The Art of Jazz: A Visual History
The Art of Jazz explores how the expressionism and spontaneity of jazz spilled onto its album art, posters, and promotional photography, and even inspired standalone works of fine art.
Everyone knows jazz is on the cutting edge of music, but how much do you know about its influence in the visual arts? With album covers that took inspiration from the avant-garde, jazz's primarily African American musicians and their producers sought to challenge and inspire listeners both musically and visually.
Arranged chronologically, each chapter covers a key period in jazz history, from the earliest days of the twentieth century to today's postmodern jazz. Chapters begin with substantive introductions and present the evolution of jazz imagery in all its forms, mirroring the shifting nature of the music itself. With two authoritative features per chapter and over 300 images, The Art of Jazz is a significant contribution to the literature of this intrepid art form.
Praise for The Art of Jazz: A Visual History
Musician Shipton gathers over 300 colorful images of jazz paintings, studio photos, record covers, and posters in this vibrant illustrated history. John Edward Hasse, a curator at the Smithsonian Institution Museum of American History, writes in the introduction: “Jazz appears most directly to the ear but also engages the eye. Yet the visual dimension of jazz is often overlooked.” A detailed summary of early jazz follows—from the brass bands of New Orleans and Louis Armstrong to Duke Ellington, Bessie Smith, and Jelly Roll Morton—supported by a collection of eye-popping photos (a soft-focus head shot of Peggy Lee in 1947; Count Basie’s orchestra squeezed together onstage at New York City’s Famous Door jazz club in 1938) and artwork (such as Street Musicians, by Harlem-born abstract expressionist painter Norman Lewis). Meanwhile, noted illustrators, designers, and graphic artists such as Andy Warhol (who designed the cover of RCA’s 1955 album Count Basie), Verve Records’ David Stone Martin, and Blue Note’s Reid Miles provided album cover designs for bebop and modern jazz records. Other album cover images include those of the ever-evolving Miles Davis, Ornette Coleman, and 21st-century jazz musicians, Kamasi Washington among them. This indispensable work of the genre’s art is perfect for jazz aficionados.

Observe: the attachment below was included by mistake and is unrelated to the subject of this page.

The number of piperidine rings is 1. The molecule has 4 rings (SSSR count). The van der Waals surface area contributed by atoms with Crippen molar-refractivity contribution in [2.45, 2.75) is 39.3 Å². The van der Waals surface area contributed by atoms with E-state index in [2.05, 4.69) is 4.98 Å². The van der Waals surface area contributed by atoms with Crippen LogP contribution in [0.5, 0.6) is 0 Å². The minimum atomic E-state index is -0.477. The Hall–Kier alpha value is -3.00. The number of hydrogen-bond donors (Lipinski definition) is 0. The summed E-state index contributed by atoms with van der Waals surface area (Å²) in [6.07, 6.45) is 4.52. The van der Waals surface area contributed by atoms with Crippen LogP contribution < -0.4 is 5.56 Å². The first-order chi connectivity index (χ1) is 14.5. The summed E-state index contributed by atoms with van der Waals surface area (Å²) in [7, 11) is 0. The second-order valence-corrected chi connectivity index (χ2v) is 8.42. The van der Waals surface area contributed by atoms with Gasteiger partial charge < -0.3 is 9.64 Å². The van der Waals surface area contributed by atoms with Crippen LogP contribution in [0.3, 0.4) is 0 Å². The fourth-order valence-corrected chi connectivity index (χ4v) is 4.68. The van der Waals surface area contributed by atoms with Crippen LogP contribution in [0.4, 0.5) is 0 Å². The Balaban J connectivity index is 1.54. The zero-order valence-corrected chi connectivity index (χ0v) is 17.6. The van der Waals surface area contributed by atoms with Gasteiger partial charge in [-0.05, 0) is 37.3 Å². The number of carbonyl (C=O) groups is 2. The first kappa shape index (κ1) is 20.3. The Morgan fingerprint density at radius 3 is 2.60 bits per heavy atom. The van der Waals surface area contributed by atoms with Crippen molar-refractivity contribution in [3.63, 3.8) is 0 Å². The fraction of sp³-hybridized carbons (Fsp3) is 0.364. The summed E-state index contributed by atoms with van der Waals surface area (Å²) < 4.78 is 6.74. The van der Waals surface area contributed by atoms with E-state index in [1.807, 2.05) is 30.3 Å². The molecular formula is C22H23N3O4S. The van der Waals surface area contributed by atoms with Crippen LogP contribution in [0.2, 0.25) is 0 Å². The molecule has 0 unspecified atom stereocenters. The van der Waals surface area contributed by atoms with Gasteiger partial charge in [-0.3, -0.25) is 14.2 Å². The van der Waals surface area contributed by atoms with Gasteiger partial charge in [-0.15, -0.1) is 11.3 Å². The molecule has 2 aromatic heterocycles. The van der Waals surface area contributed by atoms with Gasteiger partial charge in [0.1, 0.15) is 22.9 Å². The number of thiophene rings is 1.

Shipton, music historian and jazz radio host with the BBC, offers a fascinating survey of how jazz influenced the art world. As he states in his introduction, “the wider ramifications of jazz . . . as syncopated music . . . rapidly transferred itself into the visual and graphic arts.” The text follows this process by combining a survey of jazz history with a parallel look at artists who illustrated jazz sheet music, posters, and, especially, album covers, and who also incorporated jazz influences into their own paintings and drawings. Modern jazz forms, from bebop through free jazz and fusion, offered the most synchronicity for visual artists, with Picasso, Warhol, Romare Bearden, and Jean-Michel Basquiat among those whose art was used in jazz illustration or who created specific work for album covers. Shipton is also strong on jazz photography, calling out the use of iconic devices like strategically placed microphones and curling cigarette smoke. Far more than a showcase for striking album covers, this is a remarkably insightful analysis of both art and jazz, showing vividly how one form has fed the other.